Setting Boundaries with Yourself & Your Clients | Ballast Notes

Last week, I got a package in the mail that came with a bunch of paper in the box that was used as padding. The paper has been sitting on my living room floor for a few days, and my cat has taken it upon him to make a little bed out of the paper (I swear I'm going somewhere with this -- hang in there, cat haters). I often get annoyed with how my cat tends to prefer boxes and packing supplies over any toy I purchase him, but cats like things they can sit in or make a structure out of, because they prefer boundaries. Wide open spaces can freak them out, and they prefer a safe space where they can feel secure.

And whether we like to admit it or not, humans prefer boundaries as well. It can be difficult to accept, but in creating boundaries and limitations in our personal lives and in our businesses, we can make ourselves more productive, and attract the audience we want. 

  • Set work hours.
    Yes, this includes set email and social media hours as well! If I've learned anything from working for myself, it's that multitasking does not equal being more productive. In order to really hone in your efforts, only work on business tasks during work hours, and set that boundary with clients that you're not available at all hours of the day -- because it will slowly drive you crazy. It's natural to feel like you need to always be available for client work, but it's not the best long-term move. 
     
  • Block out your time.
    If I didn't block out my time, I would never get anything done. I used to simply make a to-do list for every day, but I would usually only end up completing three or four of my five or six tasks. I now write out exactly how much time I'll spend on each task so it looks something like this:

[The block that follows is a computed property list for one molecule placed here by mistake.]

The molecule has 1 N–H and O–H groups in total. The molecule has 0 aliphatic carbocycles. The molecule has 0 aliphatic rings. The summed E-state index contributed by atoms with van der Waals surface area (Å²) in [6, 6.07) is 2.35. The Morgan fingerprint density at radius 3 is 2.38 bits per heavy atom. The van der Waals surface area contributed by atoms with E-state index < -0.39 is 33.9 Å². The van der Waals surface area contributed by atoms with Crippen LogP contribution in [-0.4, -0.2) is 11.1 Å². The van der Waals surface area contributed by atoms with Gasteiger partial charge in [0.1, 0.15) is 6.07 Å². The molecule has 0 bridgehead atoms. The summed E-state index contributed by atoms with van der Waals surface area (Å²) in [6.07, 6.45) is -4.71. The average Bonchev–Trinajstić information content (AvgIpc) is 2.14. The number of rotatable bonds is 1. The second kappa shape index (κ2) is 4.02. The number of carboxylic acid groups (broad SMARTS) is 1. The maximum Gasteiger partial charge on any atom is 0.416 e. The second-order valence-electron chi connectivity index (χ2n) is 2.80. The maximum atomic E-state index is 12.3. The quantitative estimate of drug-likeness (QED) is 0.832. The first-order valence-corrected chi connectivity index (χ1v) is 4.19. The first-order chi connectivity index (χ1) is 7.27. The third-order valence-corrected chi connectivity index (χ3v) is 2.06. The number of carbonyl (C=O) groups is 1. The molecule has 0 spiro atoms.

9-11 a.m.: Project #1
    11 a.m.-1 p.m.: Project #2
    1-2 p.m.: Break/Lunch
    2-4 p.m.: Project #3
    4-6:30 p.m.: Spillover time for projects that didn't get done


    Through setting up time this way, I a) ensure I only work on the tasks that really need to get done that day, and b) don't spend too much time on one specific task. It also makes sure I stay focused to maximize my time on that task.
     
  • Only accept clients that play to your business core values.
    When you're in a lean time of business, it's hard to turn down a potential client. But if they don't align with your brand's mission and values, what good will it do for either of you? They could work with a business more aligned to their needs, and you could find clients that better align to yours. If you're still figuring out what exactly your brand needs are, check out our Branding Your Biz workbook to dig deep into your business needs. 
     
  • Take time to create communication templates.
    Crafting emails to potential and current clients can take up much more time than you realize. By taking some up-front time to create email templates to base you communication on, you're able to have a solid base to build individual client emails off of. This may feel a little bit impersonal at first, but this creates a boundary that both saves you time and provides that you provide consistent information to every client. I love Canned Responses in Gmail for setting this up! 
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